Within the domain of metacognition, there is disagreement whether different processes underlie evaluations of confidence in perceptual versus conceptual decisions. The relationship between confidence and accuracy for perceptual and conceptual decisions was compared using newly created stimuli that could be used to elicit either decision type. Based on theories of Brunswikian and Thurstonian uncertainties, significant underconfidence for perceptual decisions and overconfidence for conceptual decisions were predicted. Three within-subjects experiments did not support this hypothesis. Participants showed significant overconfidence for perceptual decisions and no over-confidence for conceptual decisions. In addition, significant hard-easy effects were consistently found for both decision types. Incorporating our findings with past results reveals that both over- and underconfidence are attainable on perceptual tasks. This conclusion, in addition to the common presence of hard-easy effects and significant across-task correlations in over/underconfidence, suggests that confidence judgments for the two decision types may depend on largely shared processes. Possible contributions to confidence and over/underconfidence are explored, focusing on response time factors and participants' knowledge bases.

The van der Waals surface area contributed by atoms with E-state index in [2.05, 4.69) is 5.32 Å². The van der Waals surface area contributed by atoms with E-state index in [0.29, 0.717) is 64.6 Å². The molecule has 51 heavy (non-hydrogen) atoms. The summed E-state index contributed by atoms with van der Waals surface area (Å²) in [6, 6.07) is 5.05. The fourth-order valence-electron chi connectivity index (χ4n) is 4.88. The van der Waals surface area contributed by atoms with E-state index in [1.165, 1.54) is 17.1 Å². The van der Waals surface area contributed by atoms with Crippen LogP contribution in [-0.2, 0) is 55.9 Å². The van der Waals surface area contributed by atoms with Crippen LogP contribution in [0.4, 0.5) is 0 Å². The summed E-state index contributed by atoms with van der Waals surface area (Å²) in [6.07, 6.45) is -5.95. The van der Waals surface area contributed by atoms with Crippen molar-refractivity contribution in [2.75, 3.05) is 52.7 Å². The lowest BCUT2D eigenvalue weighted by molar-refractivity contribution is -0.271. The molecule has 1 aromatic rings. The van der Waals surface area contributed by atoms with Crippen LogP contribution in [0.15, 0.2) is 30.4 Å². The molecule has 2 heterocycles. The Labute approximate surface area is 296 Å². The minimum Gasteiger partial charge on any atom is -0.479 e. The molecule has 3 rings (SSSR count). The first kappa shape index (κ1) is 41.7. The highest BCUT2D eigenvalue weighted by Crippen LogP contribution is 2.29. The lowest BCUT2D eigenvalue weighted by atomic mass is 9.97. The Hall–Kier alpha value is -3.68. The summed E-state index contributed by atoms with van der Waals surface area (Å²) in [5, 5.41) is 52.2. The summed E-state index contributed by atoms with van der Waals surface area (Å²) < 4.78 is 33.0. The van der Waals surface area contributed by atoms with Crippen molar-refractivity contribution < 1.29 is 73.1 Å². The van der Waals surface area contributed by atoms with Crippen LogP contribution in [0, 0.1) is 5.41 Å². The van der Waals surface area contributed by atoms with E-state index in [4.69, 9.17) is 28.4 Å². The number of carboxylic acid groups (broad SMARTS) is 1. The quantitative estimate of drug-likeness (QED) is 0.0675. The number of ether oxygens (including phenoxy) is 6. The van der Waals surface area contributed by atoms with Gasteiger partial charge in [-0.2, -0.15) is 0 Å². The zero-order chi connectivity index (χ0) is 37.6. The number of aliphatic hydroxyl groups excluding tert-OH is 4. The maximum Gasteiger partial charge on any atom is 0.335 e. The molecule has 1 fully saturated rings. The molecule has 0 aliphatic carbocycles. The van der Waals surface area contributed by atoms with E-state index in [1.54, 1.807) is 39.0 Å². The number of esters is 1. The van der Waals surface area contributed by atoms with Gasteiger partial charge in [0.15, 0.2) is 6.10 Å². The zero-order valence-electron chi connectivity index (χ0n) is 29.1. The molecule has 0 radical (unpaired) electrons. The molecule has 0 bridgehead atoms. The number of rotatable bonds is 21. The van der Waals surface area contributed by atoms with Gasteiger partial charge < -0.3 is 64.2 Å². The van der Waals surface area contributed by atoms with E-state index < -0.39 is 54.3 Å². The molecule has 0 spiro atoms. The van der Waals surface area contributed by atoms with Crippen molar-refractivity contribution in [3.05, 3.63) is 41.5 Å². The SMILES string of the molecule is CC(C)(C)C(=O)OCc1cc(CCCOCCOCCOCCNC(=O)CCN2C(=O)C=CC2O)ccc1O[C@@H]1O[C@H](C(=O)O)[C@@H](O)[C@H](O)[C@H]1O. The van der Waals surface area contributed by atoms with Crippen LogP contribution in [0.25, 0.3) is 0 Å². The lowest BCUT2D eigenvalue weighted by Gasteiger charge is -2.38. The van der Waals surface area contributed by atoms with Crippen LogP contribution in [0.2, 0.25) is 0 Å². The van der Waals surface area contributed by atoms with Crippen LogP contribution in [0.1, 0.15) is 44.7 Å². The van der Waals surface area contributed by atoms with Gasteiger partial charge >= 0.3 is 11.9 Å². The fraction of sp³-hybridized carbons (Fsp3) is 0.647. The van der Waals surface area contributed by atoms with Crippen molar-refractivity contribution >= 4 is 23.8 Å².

- Confidence judgments
- Decision making
- Post-test performance estimate (PTPE)